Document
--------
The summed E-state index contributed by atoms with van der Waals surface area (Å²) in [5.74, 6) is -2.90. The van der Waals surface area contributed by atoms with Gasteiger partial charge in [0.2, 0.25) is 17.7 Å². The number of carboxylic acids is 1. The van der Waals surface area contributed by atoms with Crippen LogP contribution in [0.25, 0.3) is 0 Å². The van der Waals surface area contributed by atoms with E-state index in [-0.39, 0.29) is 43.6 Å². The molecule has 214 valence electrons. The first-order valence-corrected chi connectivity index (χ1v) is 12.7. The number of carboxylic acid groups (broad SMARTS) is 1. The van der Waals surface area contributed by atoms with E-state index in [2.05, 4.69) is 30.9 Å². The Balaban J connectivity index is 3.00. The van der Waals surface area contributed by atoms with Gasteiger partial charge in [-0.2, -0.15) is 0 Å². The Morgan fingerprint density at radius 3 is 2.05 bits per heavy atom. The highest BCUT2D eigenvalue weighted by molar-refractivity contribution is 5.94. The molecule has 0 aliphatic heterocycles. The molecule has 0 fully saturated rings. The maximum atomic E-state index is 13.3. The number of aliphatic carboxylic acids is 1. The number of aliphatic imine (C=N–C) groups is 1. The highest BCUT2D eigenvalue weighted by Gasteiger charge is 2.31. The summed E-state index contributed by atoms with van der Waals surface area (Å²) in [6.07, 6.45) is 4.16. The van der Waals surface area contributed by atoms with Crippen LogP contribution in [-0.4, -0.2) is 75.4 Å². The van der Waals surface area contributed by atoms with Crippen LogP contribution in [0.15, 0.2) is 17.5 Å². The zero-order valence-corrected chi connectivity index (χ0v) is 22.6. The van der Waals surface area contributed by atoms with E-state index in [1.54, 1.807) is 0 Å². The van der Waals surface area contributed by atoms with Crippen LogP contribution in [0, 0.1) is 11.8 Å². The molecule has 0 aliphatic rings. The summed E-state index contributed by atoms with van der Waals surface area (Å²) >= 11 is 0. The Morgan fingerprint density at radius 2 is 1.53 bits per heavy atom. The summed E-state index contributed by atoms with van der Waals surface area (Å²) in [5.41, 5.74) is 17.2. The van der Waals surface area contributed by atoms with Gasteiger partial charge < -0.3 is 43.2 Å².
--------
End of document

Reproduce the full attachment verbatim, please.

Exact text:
The summed E-state index contributed by atoms with van der Waals surface area (Å²) in [5.74, 6) is -2.90. The van der Waals surface area contributed by atoms with Gasteiger partial charge in [0.2, 0.25) is 17.7 Å². The number of carboxylic acids is 1. The van der Waals surface area contributed by atoms with Crippen LogP contribution in [0.25, 0.3) is 0 Å². The van der Waals surface area contributed by atoms with E-state index in [-0.39, 0.29) is 43.6 Å². The molecule has 214 valence electrons. The first-order valence-corrected chi connectivity index (χ1v) is 12.7. The number of carboxylic acid groups (broad SMARTS) is 1. The van der Waals surface area contributed by atoms with E-state index in [2.05, 4.69) is 30.9 Å². The Balaban J connectivity index is 3.00. The van der Waals surface area contributed by atoms with Gasteiger partial charge in [-0.2, -0.15) is 0 Å². The Morgan fingerprint density at radius 3 is 2.05 bits per heavy atom. The highest BCUT2D eigenvalue weighted by molar-refractivity contribution is 5.94. The molecule has 0 aliphatic heterocycles. The molecule has 0 fully saturated rings. The maximum atomic E-state index is 13.3. The number of aliphatic carboxylic acids is 1. The number of aliphatic imine (C=N–C) groups is 1. The highest BCUT2D eigenvalue weighted by Gasteiger charge is 2.31. The summed E-state index contributed by atoms with van der Waals surface area (Å²) in [6.07, 6.45) is 4.16. The van der Waals surface area contributed by atoms with Crippen LogP contribution in [-0.4, -0.2) is 75.4 Å². The van der Waals surface area contributed by atoms with Crippen LogP contribution in [0.15, 0.2) is 17.5 Å². The zero-order valence-corrected chi connectivity index (χ0v) is 22.6. The van der Waals surface area contributed by atoms with E-state index in [1.54, 1.807) is 0 Å². The van der Waals surface area contributed by atoms with Crippen LogP contribution in [0, 0.1) is 11.8 Å². The molecule has 0 aliphatic rings. The summed E-state index contributed by atoms with van der Waals surface area (Å²) >= 11 is 0. The Morgan fingerprint density at radius 2 is 1.53 bits per heavy atom. The summed E-state index contributed by atoms with van der Waals surface area (Å²) in [5.41, 5.74) is 17.2. The van der Waals surface area contributed by atoms with Gasteiger partial charge < -0.3 is 43.2 Å².